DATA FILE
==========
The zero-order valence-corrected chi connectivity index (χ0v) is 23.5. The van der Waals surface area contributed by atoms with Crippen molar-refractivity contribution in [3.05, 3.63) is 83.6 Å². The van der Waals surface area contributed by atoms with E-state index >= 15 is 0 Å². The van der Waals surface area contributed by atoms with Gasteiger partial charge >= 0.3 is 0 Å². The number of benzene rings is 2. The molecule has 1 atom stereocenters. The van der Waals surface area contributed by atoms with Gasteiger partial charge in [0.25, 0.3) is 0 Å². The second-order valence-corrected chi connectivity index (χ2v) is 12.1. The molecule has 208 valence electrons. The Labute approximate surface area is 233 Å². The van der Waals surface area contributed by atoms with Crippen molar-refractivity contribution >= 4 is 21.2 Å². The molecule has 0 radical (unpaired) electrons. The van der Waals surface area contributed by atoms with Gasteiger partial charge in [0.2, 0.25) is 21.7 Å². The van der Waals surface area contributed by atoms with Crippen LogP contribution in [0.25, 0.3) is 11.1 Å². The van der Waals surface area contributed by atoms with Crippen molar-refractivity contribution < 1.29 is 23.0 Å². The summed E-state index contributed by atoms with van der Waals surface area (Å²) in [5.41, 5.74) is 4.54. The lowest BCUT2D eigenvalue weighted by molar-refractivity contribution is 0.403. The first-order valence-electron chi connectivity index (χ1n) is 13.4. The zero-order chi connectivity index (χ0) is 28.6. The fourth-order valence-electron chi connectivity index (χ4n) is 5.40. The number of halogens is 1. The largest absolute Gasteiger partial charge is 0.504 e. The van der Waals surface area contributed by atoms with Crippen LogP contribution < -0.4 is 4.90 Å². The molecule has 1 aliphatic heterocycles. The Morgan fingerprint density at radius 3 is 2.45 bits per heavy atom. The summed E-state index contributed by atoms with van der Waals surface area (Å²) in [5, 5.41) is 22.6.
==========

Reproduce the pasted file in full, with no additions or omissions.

The zero-order valence-corrected chi connectivity index (χ0v) is 23.5. The van der Waals surface area contributed by atoms with Crippen molar-refractivity contribution in [3.05, 3.63) is 83.6 Å². The van der Waals surface area contributed by atoms with E-state index >= 15 is 0 Å². The van der Waals surface area contributed by atoms with Gasteiger partial charge >= 0.3 is 0 Å². The number of benzene rings is 2. The molecule has 1 atom stereocenters. The van der Waals surface area contributed by atoms with Gasteiger partial charge in [0.25, 0.3) is 0 Å². The second-order valence-corrected chi connectivity index (χ2v) is 12.1. The molecule has 208 valence electrons. The Labute approximate surface area is 233 Å². The van der Waals surface area contributed by atoms with Crippen molar-refractivity contribution >= 4 is 21.2 Å². The molecule has 0 radical (unpaired) electrons. The van der Waals surface area contributed by atoms with Gasteiger partial charge in [0.2, 0.25) is 21.7 Å². The van der Waals surface area contributed by atoms with Crippen LogP contribution in [0.25, 0.3) is 11.1 Å². The van der Waals surface area contributed by atoms with Crippen molar-refractivity contribution < 1.29 is 23.0 Å². The summed E-state index contributed by atoms with van der Waals surface area (Å²) in [5.41, 5.74) is 4.54. The lowest BCUT2D eigenvalue weighted by molar-refractivity contribution is 0.403. The first-order valence-electron chi connectivity index (χ1n) is 13.4. The zero-order chi connectivity index (χ0) is 28.6. The fourth-order valence-electron chi connectivity index (χ4n) is 5.40. The number of halogens is 1. The largest absolute Gasteiger partial charge is 0.504 e. The van der Waals surface area contributed by atoms with Crippen LogP contribution < -0.4 is 4.90 Å². The molecule has 1 aliphatic heterocycles. The Morgan fingerprint density at radius 3 is 2.45 bits per heavy atom. The summed E-state index contributed by atoms with van der Waals surface area (Å²) in [5, 5.41) is 22.6.